Short-handed? You wouldn’t know it.
The Las Vegas Raiders and Dallas Cowboys played without their top pass catchers in the second game of Thursday’s NFL triple-header, yet eventually still put on a heck of an offensive show.
The Raiders won it 36-33 in overtime.
Derek Carr threw 39 times for 373 yards and a touchdown for Las Vegas, while Dak Prescott threw 47 times for 375 yards and two scores for Dallas. Neither passer was intercepted.
Carr lost his favourite target, tight end Darren Waller, early. He left with a knee injury and did not return.
Prescott was without both CeeDee Lamb (concussion) and Amari Cooper (COVID-19/reserve). They are the Cowboys’ most prolific wide receivers.
The Cowboys offence struggled in the first half, but Prescott got hot after halftime. By game’s end, when you add in all the rushing yards, the two teams combined for nearly a thousand total yards — 946.
That said, it was a 33-yard gain on a single penalty, in overtime, that as much decided the game.
Shortly after Dallas won the OT toss but quickly punted, the Raiders faced a 3rd-and-18 from their own 43-yard line. Carr launched a deep pass to wideout Zay Jones. Cowboys cornerback Anthony Brown blatantly interfered with Jones’ attempt to snare the pass at the Dallas 24-yard line, and two officials threw flags.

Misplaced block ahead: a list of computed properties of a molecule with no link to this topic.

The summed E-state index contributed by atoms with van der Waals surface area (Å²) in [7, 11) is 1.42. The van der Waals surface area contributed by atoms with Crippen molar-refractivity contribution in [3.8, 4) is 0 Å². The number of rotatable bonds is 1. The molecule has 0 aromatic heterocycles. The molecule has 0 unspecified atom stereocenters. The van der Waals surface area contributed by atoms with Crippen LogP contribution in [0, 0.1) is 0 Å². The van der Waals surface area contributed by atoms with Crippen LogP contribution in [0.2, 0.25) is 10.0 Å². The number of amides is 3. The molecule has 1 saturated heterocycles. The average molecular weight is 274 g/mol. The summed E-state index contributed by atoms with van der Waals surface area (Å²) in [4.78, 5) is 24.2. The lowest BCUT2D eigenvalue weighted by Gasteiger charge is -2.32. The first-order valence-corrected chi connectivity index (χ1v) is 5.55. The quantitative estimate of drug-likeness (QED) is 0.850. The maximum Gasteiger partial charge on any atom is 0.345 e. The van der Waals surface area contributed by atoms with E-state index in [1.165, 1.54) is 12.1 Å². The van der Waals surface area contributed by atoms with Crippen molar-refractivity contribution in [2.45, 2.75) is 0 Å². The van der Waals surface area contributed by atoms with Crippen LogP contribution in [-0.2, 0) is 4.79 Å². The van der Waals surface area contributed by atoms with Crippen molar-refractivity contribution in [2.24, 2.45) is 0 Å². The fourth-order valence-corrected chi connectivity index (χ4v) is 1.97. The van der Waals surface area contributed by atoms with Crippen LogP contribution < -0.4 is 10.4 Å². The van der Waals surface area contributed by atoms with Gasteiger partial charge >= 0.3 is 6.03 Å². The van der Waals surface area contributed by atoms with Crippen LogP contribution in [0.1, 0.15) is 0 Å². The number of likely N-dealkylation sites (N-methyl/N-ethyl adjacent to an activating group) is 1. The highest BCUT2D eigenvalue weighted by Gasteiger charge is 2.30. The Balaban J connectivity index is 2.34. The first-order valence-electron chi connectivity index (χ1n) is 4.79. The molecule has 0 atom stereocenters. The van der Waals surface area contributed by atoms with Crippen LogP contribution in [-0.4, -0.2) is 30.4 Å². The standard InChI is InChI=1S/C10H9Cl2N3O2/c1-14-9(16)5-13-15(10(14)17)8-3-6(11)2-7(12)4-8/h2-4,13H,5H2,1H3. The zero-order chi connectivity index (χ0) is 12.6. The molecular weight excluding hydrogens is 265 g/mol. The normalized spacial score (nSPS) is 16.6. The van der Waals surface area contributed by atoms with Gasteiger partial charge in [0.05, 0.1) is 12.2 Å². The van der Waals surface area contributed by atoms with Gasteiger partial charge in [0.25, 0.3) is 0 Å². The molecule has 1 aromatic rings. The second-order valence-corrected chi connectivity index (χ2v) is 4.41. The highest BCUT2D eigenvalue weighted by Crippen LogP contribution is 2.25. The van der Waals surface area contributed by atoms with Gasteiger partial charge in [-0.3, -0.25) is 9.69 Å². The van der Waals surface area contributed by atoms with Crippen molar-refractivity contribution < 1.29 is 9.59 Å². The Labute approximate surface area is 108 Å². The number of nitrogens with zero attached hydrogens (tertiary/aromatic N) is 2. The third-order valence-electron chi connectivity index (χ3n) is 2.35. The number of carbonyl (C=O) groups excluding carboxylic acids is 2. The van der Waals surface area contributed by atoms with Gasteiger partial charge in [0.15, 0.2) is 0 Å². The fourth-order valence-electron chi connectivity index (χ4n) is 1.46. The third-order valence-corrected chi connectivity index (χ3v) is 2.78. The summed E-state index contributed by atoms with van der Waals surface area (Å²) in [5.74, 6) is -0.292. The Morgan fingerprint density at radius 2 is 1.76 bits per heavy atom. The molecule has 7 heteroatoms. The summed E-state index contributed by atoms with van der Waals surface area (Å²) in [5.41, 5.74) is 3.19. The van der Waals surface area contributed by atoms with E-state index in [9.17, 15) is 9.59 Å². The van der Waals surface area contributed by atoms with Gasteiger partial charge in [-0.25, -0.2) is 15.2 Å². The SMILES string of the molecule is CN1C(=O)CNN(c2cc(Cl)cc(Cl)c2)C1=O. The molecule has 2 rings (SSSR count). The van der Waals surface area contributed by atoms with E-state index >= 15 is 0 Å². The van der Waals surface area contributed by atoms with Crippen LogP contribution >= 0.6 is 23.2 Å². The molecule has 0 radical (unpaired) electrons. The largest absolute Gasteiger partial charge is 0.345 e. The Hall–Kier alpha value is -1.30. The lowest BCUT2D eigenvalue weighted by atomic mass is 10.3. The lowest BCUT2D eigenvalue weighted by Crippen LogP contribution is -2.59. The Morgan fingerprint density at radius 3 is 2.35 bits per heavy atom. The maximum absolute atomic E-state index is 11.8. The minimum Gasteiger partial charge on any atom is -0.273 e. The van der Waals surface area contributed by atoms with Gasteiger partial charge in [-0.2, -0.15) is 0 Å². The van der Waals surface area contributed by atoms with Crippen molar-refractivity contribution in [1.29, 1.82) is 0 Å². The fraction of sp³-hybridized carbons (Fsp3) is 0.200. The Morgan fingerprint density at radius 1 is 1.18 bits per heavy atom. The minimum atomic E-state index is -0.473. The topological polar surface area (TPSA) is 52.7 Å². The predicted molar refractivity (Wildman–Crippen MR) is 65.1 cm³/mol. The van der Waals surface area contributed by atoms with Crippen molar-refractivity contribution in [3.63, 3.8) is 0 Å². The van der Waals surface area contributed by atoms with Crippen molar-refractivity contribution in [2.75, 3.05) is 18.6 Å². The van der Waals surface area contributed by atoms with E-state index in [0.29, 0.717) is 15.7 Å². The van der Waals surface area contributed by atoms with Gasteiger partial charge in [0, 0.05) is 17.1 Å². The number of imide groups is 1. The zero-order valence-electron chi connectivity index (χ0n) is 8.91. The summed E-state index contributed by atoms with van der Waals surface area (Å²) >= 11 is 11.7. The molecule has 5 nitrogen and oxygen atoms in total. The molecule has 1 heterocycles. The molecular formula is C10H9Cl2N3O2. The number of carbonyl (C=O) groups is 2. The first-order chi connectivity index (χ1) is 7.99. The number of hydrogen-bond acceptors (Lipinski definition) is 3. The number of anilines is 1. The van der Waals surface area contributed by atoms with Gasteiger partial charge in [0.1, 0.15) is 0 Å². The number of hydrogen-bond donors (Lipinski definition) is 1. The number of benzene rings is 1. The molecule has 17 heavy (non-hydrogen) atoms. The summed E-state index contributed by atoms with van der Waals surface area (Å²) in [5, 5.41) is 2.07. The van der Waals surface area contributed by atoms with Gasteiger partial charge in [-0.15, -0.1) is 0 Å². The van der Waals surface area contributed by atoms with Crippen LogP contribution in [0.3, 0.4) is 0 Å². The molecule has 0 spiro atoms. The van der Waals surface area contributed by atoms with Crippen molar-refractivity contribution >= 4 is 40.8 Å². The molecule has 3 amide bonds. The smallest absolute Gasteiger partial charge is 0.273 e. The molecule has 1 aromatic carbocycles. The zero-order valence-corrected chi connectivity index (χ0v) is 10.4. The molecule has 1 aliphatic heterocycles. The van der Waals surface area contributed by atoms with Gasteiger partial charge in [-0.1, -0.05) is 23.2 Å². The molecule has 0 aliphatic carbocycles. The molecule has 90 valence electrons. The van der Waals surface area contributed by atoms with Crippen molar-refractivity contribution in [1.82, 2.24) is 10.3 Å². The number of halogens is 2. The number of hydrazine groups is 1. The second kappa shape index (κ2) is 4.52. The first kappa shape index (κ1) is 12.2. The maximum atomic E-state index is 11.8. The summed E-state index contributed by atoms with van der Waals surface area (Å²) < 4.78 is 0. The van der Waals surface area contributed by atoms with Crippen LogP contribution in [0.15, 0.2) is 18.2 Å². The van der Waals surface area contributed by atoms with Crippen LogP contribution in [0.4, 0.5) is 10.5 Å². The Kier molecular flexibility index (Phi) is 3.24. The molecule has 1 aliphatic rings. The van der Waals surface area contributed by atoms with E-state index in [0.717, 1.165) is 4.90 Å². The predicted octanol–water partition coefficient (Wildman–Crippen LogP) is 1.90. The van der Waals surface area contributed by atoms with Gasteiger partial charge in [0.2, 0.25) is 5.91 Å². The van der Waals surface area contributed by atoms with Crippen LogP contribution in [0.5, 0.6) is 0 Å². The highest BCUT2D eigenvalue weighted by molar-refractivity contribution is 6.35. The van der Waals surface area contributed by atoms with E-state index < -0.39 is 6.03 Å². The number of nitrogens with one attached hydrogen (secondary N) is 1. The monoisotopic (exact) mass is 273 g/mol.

It was the fourth time Brown was flagged for PI in the game.
That penalty — a third of the field in length — put the Raiders in instant game-winning field-goal position for Daniel Carlson. A few plays later he split the uprights with a 29-yard field goal.
Las Vegas snapped a three-game losing streak and improved to 6-5.
Dallas lost for the second time in five days, and third time in its past four games in falling to 7-4, still comfortably ahead of the second-place 5-6 Philadelphia Eagles in the NFC East.
“Tough one to swallow,” Cowboys running back Ezekiel Elliott said.
Especially for second-year head coach Mike McCarthy, whose team looked lethargic for a large chunk of another home game — and for the second straight Thanksgiving Day game.
McCarthy afterward seemed miffed about all the penalties called in the game: 14 on each team, totaling 276 yards.
“Twenty-eight penalties. I don’t know what the hell you want me to say,” McCarthy said.